You can choose between liquid or granular fertiliser. Liquid fertiliser is quick-acting and easy to apply, while granular fertiliser is slower to release but provides longer-lasting results. Both options will work well for your Devil’s Ivy, so it’s really a matter of personal preference.

When applying fertiliser, be sure to follow the instructions on the label. Too much fertiliser can burn the roots and damage the plant, so it’s better to use too little than too much. It’s also a good idea to water your Devil’s Ivy thoroughly before and after fertilising to ensure the nutrients are absorbed properly.

If you want to take your Devil’s Ivy to the next level, consider using a specialised fertiliser that’s 

formulated specifically for tropical plants. These fertilisers are often rich in micronutrients and other trace elements that are essential for tropical plants to thrive.


Devil’s Ivy is easy to propagate. You can propagate it through stem cuttings or layering. To propagate through stem cuttings, select a healthy stem and cut it just below a node. Remove the lower leaves and put the cutting in water or moist soil. It should take root in a few weeks.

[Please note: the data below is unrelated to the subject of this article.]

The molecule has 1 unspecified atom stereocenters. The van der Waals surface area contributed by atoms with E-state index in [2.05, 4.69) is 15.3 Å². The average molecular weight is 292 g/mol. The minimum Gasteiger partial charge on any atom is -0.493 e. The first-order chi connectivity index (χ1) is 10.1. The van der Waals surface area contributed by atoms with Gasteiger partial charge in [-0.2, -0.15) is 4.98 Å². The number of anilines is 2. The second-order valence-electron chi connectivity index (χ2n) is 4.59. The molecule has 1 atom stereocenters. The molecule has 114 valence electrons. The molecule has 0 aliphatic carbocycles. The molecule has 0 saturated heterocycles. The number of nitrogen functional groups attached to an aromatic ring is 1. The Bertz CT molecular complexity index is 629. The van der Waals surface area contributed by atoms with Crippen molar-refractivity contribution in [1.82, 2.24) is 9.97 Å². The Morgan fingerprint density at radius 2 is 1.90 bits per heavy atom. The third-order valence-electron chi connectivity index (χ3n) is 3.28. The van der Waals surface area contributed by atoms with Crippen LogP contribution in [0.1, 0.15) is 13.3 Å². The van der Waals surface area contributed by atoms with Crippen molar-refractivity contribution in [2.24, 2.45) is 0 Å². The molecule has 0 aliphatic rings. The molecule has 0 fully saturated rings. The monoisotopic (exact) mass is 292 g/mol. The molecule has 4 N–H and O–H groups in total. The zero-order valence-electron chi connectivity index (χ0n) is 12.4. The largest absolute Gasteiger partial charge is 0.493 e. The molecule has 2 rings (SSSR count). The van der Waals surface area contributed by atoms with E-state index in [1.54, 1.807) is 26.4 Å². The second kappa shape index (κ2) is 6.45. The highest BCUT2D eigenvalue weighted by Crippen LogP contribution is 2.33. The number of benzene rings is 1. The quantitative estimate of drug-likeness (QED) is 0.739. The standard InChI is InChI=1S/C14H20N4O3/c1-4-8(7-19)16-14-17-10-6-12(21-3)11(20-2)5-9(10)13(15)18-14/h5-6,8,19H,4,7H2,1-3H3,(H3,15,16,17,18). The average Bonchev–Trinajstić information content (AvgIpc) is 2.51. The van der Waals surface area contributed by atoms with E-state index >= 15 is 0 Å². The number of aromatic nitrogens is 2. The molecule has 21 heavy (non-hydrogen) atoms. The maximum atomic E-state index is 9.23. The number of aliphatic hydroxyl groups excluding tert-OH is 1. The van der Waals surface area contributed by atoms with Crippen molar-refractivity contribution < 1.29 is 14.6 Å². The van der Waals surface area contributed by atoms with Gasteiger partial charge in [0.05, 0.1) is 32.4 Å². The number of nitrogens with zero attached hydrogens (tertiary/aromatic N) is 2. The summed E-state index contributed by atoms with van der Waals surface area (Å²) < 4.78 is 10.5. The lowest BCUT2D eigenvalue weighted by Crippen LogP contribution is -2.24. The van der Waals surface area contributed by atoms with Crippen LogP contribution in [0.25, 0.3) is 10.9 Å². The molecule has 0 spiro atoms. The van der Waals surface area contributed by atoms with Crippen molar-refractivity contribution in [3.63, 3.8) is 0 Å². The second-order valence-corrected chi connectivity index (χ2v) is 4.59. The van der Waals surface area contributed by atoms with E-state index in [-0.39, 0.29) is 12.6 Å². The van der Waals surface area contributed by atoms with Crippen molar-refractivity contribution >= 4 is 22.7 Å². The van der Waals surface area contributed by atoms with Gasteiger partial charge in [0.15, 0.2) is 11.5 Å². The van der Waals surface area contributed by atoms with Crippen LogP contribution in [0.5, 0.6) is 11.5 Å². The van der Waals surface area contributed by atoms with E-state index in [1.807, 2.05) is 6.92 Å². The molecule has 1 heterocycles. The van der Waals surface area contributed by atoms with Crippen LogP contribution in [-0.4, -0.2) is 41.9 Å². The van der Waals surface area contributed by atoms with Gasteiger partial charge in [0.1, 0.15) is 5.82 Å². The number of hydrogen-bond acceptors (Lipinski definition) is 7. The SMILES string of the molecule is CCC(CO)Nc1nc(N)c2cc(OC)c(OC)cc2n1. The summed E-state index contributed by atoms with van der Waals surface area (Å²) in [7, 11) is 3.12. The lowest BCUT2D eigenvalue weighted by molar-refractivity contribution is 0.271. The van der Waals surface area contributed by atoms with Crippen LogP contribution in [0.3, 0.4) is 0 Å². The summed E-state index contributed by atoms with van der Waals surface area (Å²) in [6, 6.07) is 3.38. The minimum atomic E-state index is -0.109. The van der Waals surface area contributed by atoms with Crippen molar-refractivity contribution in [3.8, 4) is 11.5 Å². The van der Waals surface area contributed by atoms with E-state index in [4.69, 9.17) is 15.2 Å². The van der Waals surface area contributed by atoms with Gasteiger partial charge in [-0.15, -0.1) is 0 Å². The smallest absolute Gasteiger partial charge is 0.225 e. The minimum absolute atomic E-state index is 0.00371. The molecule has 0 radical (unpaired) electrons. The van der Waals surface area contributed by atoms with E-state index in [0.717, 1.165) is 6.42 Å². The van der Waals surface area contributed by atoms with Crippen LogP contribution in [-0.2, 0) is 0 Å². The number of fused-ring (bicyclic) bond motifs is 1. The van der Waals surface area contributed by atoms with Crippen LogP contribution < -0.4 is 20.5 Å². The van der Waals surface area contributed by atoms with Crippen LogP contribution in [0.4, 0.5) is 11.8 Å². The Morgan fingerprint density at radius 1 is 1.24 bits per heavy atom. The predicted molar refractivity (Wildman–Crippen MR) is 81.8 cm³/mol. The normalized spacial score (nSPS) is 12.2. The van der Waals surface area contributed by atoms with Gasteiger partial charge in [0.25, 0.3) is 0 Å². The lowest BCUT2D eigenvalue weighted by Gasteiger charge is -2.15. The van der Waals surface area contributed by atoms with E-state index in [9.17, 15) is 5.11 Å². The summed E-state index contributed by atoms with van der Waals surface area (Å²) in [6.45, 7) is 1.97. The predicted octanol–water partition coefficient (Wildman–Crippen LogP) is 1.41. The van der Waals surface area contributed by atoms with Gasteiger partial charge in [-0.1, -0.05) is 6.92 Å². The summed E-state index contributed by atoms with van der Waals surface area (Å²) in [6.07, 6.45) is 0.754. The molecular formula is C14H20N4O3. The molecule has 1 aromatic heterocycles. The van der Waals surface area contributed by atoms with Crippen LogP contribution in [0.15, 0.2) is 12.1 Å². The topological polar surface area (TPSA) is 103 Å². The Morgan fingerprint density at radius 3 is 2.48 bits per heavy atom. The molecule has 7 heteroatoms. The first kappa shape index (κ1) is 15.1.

To propagate through layering, select a healthy stem and bend it down to the soil surface. Make a small cut on the stem and cover it with soil. Wait for a few weeks until roots develop, then cut the stem from the mother plant and repot it.


Devil’s Ivy gets its name for a reason. Every part of the plant is poisonous if ingested by domestic animals and humans. Therefore, it’s best to avoid this plant if you have small children or pets likely to eat plants.

In conclusion, Devil’s Ivy is a wonderful indoor plant that is easy to care for, making it an excellent choice for beginners. With its gorgeous foliage and air-purifying properties, it can add a touch of green to any space. Remember to keep its soil moist but not waterlogged, give it plenty of indirect sunlight, and avoid exposing it to direct sunlight or extreme temperatures. With proper care and attention, your Devil’s Ivy will thrive and bring a fresh, vibrant atmosphere to your home or office. Just be sure to keep it out of reach of pets and small children, as it can be toxic if ingested. Happy growing!